Besides quantitative variables, one qualitative variable (binary) was also used to represent the presence or absence of B. glabrata:
The analysis of the correlation matrix showed that some variables had non-significant correlations with Pv at a 95% confidence level and some variables were highly correlated among themselves, indicating that the model could be further simplified.
After variable selection using the R2 criterion, the final chosen model was that with four variables: presence or absence of B. glabrata (BG), summer minimum temperature (TNs), winter EVI (EVIw) and water from springs or wells (WP).
The final regression model, with R2 = 0.39, based on the 123 municipalities, was:
Fig. 4A shows the estimated prevalence for all MG municipalities using the above estimated regression equation. Fig. 4B shows the plot of the residuals, resulting from the difference between observed (Fig. 1A) and estimated (Fig. 4A) schistosomiasis prevalence. In Fig. 4B, dark colours (red and blue) represent overestimated values, light colours (red and blue) represent underestimated ones and in white are the municipalities where the estimated prevalence differed very little from the true values.
Fig. 5A shows the result of the regionalisation. Fig. 5B shows the estimated prevalence for all MG municipalities using the above estimated regression equation. Fig. 5C shows the plot of the residuals. In this Fig., dark colours (red and blue) represent overestimated values and light colours (red and blue) underestimated ones, and in white are the municipalities where the estimated prevalences differed very little from the true values.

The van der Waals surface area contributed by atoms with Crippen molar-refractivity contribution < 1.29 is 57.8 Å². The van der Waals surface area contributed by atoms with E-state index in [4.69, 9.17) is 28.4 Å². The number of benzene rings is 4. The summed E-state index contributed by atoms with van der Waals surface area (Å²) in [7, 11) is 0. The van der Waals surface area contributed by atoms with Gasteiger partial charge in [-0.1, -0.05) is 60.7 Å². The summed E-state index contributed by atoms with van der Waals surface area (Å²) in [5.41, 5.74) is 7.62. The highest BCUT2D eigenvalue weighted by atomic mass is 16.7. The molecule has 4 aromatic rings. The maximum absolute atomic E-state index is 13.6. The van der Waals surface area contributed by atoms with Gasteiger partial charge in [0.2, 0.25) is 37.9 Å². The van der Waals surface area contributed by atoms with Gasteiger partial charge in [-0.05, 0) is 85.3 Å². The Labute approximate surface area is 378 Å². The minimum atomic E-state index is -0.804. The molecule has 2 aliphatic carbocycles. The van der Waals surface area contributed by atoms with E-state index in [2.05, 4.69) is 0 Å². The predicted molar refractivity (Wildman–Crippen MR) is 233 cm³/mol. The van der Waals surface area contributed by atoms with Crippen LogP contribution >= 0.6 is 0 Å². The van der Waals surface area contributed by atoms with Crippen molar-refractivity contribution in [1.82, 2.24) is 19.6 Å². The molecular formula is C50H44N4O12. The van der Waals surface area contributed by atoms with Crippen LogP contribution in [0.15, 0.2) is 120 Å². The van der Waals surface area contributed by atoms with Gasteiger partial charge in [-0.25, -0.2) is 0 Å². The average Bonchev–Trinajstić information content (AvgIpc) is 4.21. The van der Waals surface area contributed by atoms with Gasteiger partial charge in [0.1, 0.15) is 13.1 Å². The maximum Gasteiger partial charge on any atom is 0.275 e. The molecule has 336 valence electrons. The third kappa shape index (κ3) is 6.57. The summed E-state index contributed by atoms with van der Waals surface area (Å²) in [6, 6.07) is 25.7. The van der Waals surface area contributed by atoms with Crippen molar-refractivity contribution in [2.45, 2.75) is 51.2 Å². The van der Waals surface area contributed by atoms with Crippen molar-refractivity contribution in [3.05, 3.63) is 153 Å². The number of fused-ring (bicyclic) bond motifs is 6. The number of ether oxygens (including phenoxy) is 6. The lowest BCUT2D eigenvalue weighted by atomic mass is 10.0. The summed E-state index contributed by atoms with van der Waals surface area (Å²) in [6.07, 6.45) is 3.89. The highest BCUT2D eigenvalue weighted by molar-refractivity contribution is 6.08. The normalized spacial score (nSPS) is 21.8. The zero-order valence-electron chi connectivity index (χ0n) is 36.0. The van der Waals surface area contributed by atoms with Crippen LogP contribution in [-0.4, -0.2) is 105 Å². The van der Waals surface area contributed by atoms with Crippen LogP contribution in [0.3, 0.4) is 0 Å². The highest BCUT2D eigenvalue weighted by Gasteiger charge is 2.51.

The results indicate that during the summer season the risk of contracting schistosomiasis increases, probably due to high concentrations of the snails in the drainage, caused mainly by lack of sanitation and high temperature, among other factors and by people searching for hydric collections, for either drinking or bathing.
The TN and the EVI were positively correlated with schistosomiasis prevalence. This is consistent with the adequate environmental conditions for the development of the intermediate hosts, as the snails settle in places with temperatures above 15°C and areas covered by vegetation.
Additionally, our analysis showed that the presence of B. glabrata was directly related to the prevalence of the disease. Furthermore, the positive correlation of the variable WP may be related to the use of WP that is contaminated.
The presence of B. glabrata increased the value of the prevalence compared to the municipal districts where B. glabrata was not found, as can be observed by the following calculations:
Estimated increase by averaging the data - From the prevalence data, it is possible to compute the average of the prevalence for the municipalities with B. glabrata (?PG) and without B. glabrata ():
where PG indicates the B. glabrata presence and the absence. Therefore, on average, the prevalence of the municipalities ?PG is 46% larger than the municipalities .
Estimated increase by the regression - From equation (1) for the municipalities where B. glabrata was not found (BG = 0) then
and for the municipalities where B. glabrata was found (BG = 1)